Prepare for the Tsunami?

Brad Bossen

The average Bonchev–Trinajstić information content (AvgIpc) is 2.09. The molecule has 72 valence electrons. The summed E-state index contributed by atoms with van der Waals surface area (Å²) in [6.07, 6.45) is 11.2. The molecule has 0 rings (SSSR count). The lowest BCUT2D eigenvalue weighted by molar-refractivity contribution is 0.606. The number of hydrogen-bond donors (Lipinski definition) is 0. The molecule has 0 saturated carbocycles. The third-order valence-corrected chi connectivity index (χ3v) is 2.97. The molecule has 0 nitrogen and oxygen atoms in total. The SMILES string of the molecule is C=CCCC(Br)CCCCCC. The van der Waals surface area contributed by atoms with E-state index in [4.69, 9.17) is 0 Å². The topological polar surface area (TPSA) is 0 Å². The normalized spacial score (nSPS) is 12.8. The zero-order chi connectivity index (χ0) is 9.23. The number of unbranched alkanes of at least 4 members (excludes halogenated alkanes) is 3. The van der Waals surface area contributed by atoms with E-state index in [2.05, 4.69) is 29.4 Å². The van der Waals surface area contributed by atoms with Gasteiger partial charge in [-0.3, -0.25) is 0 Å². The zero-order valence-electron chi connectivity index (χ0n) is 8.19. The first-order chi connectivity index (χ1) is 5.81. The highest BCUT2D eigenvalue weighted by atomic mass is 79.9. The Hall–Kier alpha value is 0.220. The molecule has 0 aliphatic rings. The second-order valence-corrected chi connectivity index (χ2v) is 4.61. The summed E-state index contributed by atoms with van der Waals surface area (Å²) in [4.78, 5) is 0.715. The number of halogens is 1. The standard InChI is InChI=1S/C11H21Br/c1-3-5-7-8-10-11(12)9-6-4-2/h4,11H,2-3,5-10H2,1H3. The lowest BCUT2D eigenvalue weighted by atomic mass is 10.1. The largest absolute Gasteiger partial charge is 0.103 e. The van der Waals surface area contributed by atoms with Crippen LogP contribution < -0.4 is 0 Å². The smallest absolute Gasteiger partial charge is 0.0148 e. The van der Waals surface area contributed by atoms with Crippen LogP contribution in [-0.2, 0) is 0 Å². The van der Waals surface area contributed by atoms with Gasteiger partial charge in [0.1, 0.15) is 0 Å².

Why is all the attention being given the service and parts departments? Every manufacturer's DSPM is visiting the dealership at least weekly. Trade magazines that seldom had much to say about the back of the store, now suddenly write volumes about how customers should be served, follow-up processes on un-sold service, how the telephones should be answered, and shop efficiency. Service and parts managers are having to document and report on everything from the time the first customer appeared on the drive to what flavors of cream are being requested at the coffee bar! Does someone know something you don't? What's causing this sudden interest in Fixed Operations is the realization that employees in these departments "touch" about six times as many customers per day as any other department! Touch, meaning; interaction at the counter, on the telephone, in the Drive, texting and mail. This isn't something new, it's just that EVERY single customer is taking on a whole new value. Each year just after the New Year, departmental financial projections for the next one, two and three years have worked their way up the hierarchy to the manufacturer's desks. This year's the realization that the service and parts business just lost three years of business! When the dealership's new car sales numbers drop the impact of each lost customer has a 36 month impact on the service and parts departments. Follow this: If your dealership's new car sales are reduced by 100 vehicles per month, times twelve months, that's 1200 anticipated vehicles taken out of the service and parts customer base for good. Even if you sold twice as many new cars for the next three years, you can't replace those 1200 customers that would have (potentially) been using the service and parts departments for the next 36 months. Let's continue: Now deduct the normal, annual attrition rate of customers due to relocation, death, sell their car or dissatisfaction with the dealership (about 8%), now the alarms are starting to sound. Don't stop now; Deduct the reduced sales from those good customers who are not servicing their vehicles as often, and refusing any up-sells. New floor mats, wiper blades, cargo nets, tires and even air fresheners and all the other impulse purchases in Parts are just becoming depreciating "dead" inventory. Not gloom and doom. Reality. With the exception of most Fixed Ops managers, there are few dealership decision makers that realize the significant tsunami of lost sales that will be slamming right into the back of the dealership for at least the next three years. In a Sales department, if you have a bad month you realize you missed the sales; their gone. You blow up the big gorilla, run a few Saturday specials, and fire up the sales staff for better sales next month to recoup losses. It doesn't work that way in Fixed Ops. The service and parts departments are dependent on the constant sale of new vehicles to feed their base of customers that will return for warranty service the next 36 months; a perpetual cycle. The only way to replace the lost income is to attract and retain customers from your franchise competitors. Staffing, inventory levels and hours of operation have all been predicated on the this reasonable history of new car sales. Why are we seeing all the interest in Fixed Ops? Because as a dealership you can't afford to lose even one existing service or parts customer. Is it time to rally the computer and marketing gurus for a mass attack? If you haven't already, you're behind! This isn't a problem that will be solved by talking to the service manager about running a couple of ads. There is going to be "pain" involved at every dealership. How much and how painful will depend upon the speed and energy of the Team. It will require an all out, all departments, all skills, everyone's input and every idea. Analyzing and defining your customer data base, refining it, purging it, evaluating prior sales information, segmenting customer buying habits, follow-up and follow-through, mail, email and telephone. New processes and procedures checks and balances to insure that they're followed. All the force and ingenuity that is available needs to be directed to the back of the store, (surprisingly, history will show that a strong Fixed Ops sells cars!) to wage a front on customer retention. Please don't mistake this effort as a "battle"........ It's a WAR! Brad Bossen

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